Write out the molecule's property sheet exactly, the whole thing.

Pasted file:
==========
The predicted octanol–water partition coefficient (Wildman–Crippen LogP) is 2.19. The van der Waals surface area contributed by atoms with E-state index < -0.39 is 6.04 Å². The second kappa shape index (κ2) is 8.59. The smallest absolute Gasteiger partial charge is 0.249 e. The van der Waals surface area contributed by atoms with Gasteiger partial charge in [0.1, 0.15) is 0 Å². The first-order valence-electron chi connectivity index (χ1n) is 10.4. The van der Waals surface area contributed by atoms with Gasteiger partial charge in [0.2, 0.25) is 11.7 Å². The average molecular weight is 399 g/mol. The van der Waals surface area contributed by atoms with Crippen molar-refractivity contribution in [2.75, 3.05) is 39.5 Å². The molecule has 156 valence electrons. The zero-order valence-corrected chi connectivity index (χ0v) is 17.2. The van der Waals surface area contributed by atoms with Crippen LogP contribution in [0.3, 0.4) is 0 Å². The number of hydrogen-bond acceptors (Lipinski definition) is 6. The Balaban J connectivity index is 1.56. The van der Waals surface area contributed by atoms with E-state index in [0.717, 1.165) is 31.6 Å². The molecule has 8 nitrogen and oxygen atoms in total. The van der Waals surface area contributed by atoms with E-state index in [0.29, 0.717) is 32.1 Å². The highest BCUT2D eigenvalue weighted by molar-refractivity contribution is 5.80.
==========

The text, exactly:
The predicted octanol–water partition coefficient (Wildman–Crippen LogP) is 2.19. The van der Waals surface area contributed by atoms with E-state index < -0.39 is 6.04 Å². The second kappa shape index (κ2) is 8.59. The smallest absolute Gasteiger partial charge is 0.249 e. The van der Waals surface area contributed by atoms with Gasteiger partial charge in [0.1, 0.15) is 0 Å². The first-order valence-electron chi connectivity index (χ1n) is 10.4. The van der Waals surface area contributed by atoms with Gasteiger partial charge in [0.2, 0.25) is 11.7 Å². The average molecular weight is 399 g/mol. The van der Waals surface area contributed by atoms with Crippen molar-refractivity contribution in [2.75, 3.05) is 39.5 Å². The molecule has 156 valence electrons. The zero-order valence-corrected chi connectivity index (χ0v) is 17.2. The van der Waals surface area contributed by atoms with Crippen LogP contribution in [0.3, 0.4) is 0 Å². The number of hydrogen-bond acceptors (Lipinski definition) is 6. The Balaban J connectivity index is 1.56. The van der Waals surface area contributed by atoms with E-state index in [0.717, 1.165) is 31.6 Å². The molecule has 8 nitrogen and oxygen atoms in total. The van der Waals surface area contributed by atoms with E-state index in [0.29, 0.717) is 32.1 Å². The highest BCUT2D eigenvalue weighted by molar-refractivity contribution is 5.80.